Netherlands - Unions divided over pension accord - June 30, 2011

In early June and after long negotiations, the Minister of Social Affairs and Employment, employers’ associations and union confederations presented a basic pension accord, that will see the pension age increased from 65 to 66 in 2020 and then to 67 in 2025 and also includes a new calculation basis for employers’ and employees’ contributions. FNV union confederation president Agnes Jongerius defended the accord and announced that it would be subject to a vote by the affiliates’ membership. In the course of the month, the assumptions on which the accord is based came under heavy criticism form various sides, also from within the union movement. The board of large private sector union, FNV Bondgenoten, opposed the accord, and announced to organise its own vote. Its chairman, Henk van der Kolk, calls the accord in its current form “unclear, not sensible, and unfair,” the latter notably for low-paid working in demanding occupations. Public services union FNV Abvakabo also shows major concerns about important elements in the accord. Both unions argue that it shifts too much risk onto employees in the event of bad investment returns and allows too much leeway for the pension funds to deal as they like. In early July, the FNV confederation and FNV Abvakabo will try an ultimate effort to close the FNV ranks.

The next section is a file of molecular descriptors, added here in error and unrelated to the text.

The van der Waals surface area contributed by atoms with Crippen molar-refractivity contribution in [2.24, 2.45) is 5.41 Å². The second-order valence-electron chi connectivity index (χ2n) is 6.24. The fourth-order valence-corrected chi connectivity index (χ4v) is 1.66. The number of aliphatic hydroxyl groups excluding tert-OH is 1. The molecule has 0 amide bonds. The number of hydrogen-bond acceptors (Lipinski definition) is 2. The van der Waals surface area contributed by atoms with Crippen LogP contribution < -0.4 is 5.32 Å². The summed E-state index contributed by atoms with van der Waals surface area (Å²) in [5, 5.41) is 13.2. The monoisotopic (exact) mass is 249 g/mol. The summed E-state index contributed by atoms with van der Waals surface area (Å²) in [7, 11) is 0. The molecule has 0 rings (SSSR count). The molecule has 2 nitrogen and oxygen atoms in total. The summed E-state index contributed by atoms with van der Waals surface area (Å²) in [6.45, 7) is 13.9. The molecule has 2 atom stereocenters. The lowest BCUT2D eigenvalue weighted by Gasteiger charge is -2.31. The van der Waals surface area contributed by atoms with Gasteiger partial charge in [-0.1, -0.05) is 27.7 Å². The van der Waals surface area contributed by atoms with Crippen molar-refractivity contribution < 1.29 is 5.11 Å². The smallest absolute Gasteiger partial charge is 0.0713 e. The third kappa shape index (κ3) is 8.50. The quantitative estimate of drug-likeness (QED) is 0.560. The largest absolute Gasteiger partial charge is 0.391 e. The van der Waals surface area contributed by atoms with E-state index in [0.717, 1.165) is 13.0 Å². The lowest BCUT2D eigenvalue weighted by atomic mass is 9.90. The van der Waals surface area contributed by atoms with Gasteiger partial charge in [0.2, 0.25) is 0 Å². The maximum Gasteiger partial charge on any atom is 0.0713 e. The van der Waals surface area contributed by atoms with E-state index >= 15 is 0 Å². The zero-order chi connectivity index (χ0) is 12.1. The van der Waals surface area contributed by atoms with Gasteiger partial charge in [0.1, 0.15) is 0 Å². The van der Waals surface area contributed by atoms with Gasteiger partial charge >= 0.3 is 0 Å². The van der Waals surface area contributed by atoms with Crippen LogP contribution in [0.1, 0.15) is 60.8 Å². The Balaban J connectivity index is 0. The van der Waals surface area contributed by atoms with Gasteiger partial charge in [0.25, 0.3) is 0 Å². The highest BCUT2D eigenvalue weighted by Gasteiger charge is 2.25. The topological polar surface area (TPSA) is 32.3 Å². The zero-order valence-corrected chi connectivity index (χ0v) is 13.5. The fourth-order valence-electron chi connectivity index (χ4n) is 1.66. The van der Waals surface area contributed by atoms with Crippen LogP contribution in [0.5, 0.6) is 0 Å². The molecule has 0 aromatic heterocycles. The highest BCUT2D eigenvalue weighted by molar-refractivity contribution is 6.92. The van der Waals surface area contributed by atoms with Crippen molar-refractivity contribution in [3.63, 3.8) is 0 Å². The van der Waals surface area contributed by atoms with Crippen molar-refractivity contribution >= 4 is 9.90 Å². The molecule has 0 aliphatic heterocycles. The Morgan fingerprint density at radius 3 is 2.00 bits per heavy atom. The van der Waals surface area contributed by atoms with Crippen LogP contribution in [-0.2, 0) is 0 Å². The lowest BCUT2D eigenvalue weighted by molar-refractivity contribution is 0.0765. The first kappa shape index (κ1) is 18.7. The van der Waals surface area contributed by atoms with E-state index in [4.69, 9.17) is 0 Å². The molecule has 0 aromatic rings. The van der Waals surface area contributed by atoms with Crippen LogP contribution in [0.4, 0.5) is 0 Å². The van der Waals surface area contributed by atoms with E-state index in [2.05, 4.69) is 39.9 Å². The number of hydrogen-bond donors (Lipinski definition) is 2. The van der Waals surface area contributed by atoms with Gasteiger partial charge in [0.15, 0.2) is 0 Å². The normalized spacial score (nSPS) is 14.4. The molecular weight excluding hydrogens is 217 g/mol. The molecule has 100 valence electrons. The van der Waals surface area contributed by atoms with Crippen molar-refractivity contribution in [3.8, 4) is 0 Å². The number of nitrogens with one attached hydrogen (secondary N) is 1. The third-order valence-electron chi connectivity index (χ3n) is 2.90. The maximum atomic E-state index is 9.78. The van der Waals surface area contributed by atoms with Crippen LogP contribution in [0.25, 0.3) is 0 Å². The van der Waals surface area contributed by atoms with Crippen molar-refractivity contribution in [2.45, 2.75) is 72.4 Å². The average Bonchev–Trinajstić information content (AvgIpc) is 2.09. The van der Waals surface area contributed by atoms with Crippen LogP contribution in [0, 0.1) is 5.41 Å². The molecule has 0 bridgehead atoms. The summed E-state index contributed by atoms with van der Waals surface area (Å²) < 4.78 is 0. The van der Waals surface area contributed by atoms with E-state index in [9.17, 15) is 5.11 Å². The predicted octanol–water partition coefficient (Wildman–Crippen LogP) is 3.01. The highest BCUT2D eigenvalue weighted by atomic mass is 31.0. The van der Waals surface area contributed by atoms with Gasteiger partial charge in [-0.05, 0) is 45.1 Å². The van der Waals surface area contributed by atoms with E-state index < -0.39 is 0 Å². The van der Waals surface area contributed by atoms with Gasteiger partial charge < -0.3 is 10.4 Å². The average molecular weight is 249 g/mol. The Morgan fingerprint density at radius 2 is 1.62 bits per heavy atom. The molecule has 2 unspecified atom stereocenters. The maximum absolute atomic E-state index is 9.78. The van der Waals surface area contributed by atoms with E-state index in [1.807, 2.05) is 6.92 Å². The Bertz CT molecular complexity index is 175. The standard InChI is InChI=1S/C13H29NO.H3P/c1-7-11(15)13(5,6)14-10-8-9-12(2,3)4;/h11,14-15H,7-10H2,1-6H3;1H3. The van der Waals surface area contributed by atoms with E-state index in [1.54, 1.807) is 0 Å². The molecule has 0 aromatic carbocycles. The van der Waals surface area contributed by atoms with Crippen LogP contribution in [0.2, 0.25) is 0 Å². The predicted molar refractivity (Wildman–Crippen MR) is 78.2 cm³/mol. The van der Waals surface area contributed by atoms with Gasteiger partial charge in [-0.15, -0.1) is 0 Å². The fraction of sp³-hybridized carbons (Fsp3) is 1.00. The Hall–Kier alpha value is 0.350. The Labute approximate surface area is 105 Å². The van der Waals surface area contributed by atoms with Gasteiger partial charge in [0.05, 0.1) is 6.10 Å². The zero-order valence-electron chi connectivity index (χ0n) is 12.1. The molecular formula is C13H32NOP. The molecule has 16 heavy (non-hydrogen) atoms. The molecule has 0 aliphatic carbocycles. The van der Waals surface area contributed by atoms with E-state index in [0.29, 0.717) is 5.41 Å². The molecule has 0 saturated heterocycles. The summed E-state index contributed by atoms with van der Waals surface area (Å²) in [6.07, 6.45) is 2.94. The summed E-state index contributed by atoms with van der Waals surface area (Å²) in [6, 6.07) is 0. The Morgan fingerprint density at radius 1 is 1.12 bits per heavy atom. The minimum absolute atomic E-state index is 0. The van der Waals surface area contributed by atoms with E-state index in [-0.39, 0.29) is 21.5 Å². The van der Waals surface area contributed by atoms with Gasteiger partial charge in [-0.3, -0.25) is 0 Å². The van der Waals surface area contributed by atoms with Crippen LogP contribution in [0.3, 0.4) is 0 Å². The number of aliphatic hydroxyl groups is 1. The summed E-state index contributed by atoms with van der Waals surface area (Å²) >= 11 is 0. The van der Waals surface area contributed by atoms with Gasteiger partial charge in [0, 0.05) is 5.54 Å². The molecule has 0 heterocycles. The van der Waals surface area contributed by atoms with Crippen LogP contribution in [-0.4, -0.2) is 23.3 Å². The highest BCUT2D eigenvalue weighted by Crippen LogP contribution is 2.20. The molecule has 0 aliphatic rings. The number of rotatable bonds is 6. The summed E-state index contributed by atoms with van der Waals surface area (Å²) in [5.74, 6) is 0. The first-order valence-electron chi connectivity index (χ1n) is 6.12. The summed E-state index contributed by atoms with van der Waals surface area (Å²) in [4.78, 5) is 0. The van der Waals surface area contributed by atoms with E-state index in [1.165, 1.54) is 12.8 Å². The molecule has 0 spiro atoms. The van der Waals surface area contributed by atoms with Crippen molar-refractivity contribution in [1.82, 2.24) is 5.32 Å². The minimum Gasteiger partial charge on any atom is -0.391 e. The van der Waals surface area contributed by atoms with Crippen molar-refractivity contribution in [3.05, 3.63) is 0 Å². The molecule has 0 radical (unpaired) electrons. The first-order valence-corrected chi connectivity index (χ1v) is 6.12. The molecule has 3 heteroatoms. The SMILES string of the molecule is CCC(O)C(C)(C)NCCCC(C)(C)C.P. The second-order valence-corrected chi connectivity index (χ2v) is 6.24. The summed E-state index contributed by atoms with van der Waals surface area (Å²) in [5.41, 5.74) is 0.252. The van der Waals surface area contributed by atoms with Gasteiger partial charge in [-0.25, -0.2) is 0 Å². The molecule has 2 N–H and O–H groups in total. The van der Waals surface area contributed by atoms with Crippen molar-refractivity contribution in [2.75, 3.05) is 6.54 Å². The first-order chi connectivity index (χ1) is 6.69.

Dutch: NRC-Handelsblad, 25/26, 29 and 30 June 2011; De Volkskrant, 23 and 30 June;;


This article was published in the Collective Bargaining Newsletter. It aims to facilitate information exchange between trade unions and to support the work of ETUC's collective bargaining committee. For more information, please contact the editor Maarten van Klaveren, Amsterdam Institute for Advanced Labour Studies (AIAS) You may find further information on the ETUI at, and on the AIAS at © ETUI aisbl, Brussels 2011.


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